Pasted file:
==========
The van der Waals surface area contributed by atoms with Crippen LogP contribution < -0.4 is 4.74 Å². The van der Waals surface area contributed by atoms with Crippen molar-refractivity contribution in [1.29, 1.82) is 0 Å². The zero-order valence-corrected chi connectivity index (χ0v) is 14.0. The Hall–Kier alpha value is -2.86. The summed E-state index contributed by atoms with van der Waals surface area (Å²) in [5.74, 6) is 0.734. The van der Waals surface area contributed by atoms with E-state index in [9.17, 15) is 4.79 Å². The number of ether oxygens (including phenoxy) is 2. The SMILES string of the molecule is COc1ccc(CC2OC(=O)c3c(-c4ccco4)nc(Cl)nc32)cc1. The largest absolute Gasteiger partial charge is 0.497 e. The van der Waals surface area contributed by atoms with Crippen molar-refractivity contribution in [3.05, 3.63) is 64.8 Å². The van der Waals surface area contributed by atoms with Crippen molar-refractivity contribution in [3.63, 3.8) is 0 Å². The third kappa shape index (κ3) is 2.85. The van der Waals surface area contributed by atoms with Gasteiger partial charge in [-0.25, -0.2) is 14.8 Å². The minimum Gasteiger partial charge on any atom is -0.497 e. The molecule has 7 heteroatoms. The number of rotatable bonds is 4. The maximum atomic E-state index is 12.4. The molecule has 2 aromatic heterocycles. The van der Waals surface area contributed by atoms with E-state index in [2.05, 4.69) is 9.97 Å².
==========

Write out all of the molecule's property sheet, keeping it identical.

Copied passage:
The van der Waals surface area contributed by atoms with Crippen LogP contribution < -0.4 is 4.74 Å². The van der Waals surface area contributed by atoms with Crippen molar-refractivity contribution in [1.29, 1.82) is 0 Å². The zero-order valence-corrected chi connectivity index (χ0v) is 14.0. The Hall–Kier alpha value is -2.86. The summed E-state index contributed by atoms with van der Waals surface area (Å²) in [5.74, 6) is 0.734. The van der Waals surface area contributed by atoms with E-state index in [9.17, 15) is 4.79 Å². The number of ether oxygens (including phenoxy) is 2. The SMILES string of the molecule is COc1ccc(CC2OC(=O)c3c(-c4ccco4)nc(Cl)nc32)cc1. The largest absolute Gasteiger partial charge is 0.497 e. The van der Waals surface area contributed by atoms with Crippen molar-refractivity contribution in [3.05, 3.63) is 64.8 Å². The van der Waals surface area contributed by atoms with Crippen molar-refractivity contribution in [3.63, 3.8) is 0 Å². The third kappa shape index (κ3) is 2.85. The van der Waals surface area contributed by atoms with Gasteiger partial charge in [-0.25, -0.2) is 14.8 Å². The minimum Gasteiger partial charge on any atom is -0.497 e. The molecule has 7 heteroatoms. The number of rotatable bonds is 4. The maximum atomic E-state index is 12.4. The molecule has 2 aromatic heterocycles. The van der Waals surface area contributed by atoms with E-state index in [2.05, 4.69) is 9.97 Å².